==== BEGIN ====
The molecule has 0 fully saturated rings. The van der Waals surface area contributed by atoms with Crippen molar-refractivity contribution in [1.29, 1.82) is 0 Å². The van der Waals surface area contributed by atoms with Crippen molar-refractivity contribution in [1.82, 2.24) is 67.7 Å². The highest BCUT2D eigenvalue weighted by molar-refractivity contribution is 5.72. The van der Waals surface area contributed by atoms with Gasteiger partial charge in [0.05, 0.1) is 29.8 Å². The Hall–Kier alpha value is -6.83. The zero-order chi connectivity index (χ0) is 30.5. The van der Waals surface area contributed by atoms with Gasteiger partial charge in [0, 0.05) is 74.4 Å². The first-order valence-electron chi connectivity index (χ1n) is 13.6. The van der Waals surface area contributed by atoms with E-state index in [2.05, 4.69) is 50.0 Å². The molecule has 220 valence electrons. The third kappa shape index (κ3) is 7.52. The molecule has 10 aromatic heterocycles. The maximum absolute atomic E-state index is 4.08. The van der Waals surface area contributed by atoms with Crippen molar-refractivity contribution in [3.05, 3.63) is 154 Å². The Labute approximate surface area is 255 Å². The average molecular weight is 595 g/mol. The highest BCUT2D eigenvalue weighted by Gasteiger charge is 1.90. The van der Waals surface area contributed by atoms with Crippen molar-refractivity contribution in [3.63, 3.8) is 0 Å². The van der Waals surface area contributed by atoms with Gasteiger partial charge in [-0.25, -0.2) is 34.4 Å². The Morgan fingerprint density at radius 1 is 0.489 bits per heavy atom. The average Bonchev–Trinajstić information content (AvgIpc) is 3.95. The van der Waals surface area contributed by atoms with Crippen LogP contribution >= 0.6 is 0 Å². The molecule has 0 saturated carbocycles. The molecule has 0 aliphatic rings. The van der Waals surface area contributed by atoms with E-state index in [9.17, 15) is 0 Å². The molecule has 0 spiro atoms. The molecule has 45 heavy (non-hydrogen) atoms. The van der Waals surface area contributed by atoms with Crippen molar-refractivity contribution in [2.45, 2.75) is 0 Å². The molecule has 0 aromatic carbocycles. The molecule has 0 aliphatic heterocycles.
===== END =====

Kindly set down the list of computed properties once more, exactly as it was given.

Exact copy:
The molecule has 0 fully saturated rings. The van der Waals surface area contributed by atoms with Crippen molar-refractivity contribution in [1.29, 1.82) is 0 Å². The van der Waals surface area contributed by atoms with Crippen molar-refractivity contribution in [1.82, 2.24) is 67.7 Å². The highest BCUT2D eigenvalue weighted by molar-refractivity contribution is 5.72. The van der Waals surface area contributed by atoms with Gasteiger partial charge in [0.05, 0.1) is 29.8 Å². The Hall–Kier alpha value is -6.83. The zero-order chi connectivity index (χ0) is 30.5. The van der Waals surface area contributed by atoms with Gasteiger partial charge in [0, 0.05) is 74.4 Å². The first-order valence-electron chi connectivity index (χ1n) is 13.6. The van der Waals surface area contributed by atoms with E-state index in [2.05, 4.69) is 50.0 Å². The molecule has 220 valence electrons. The third kappa shape index (κ3) is 7.52. The molecule has 10 aromatic heterocycles. The maximum absolute atomic E-state index is 4.08. The van der Waals surface area contributed by atoms with Crippen molar-refractivity contribution in [3.05, 3.63) is 154 Å². The Labute approximate surface area is 255 Å². The average molecular weight is 595 g/mol. The highest BCUT2D eigenvalue weighted by Gasteiger charge is 1.90. The van der Waals surface area contributed by atoms with Crippen molar-refractivity contribution in [3.63, 3.8) is 0 Å². The van der Waals surface area contributed by atoms with Gasteiger partial charge in [-0.25, -0.2) is 34.4 Å². The Morgan fingerprint density at radius 1 is 0.489 bits per heavy atom. The average Bonchev–Trinajstić information content (AvgIpc) is 3.95. The van der Waals surface area contributed by atoms with Crippen LogP contribution >= 0.6 is 0 Å². The molecule has 0 saturated carbocycles. The molecule has 0 aliphatic rings. The van der Waals surface area contributed by atoms with E-state index in [9.17, 15) is 0 Å². The molecule has 0 spiro atoms. The molecule has 45 heavy (non-hydrogen) atoms. The van der Waals surface area contributed by atoms with Crippen molar-refractivity contribution in [2.45, 2.75) is 0 Å². The molecule has 0 aromatic carbocycles. The molecule has 0 aliphatic heterocycles.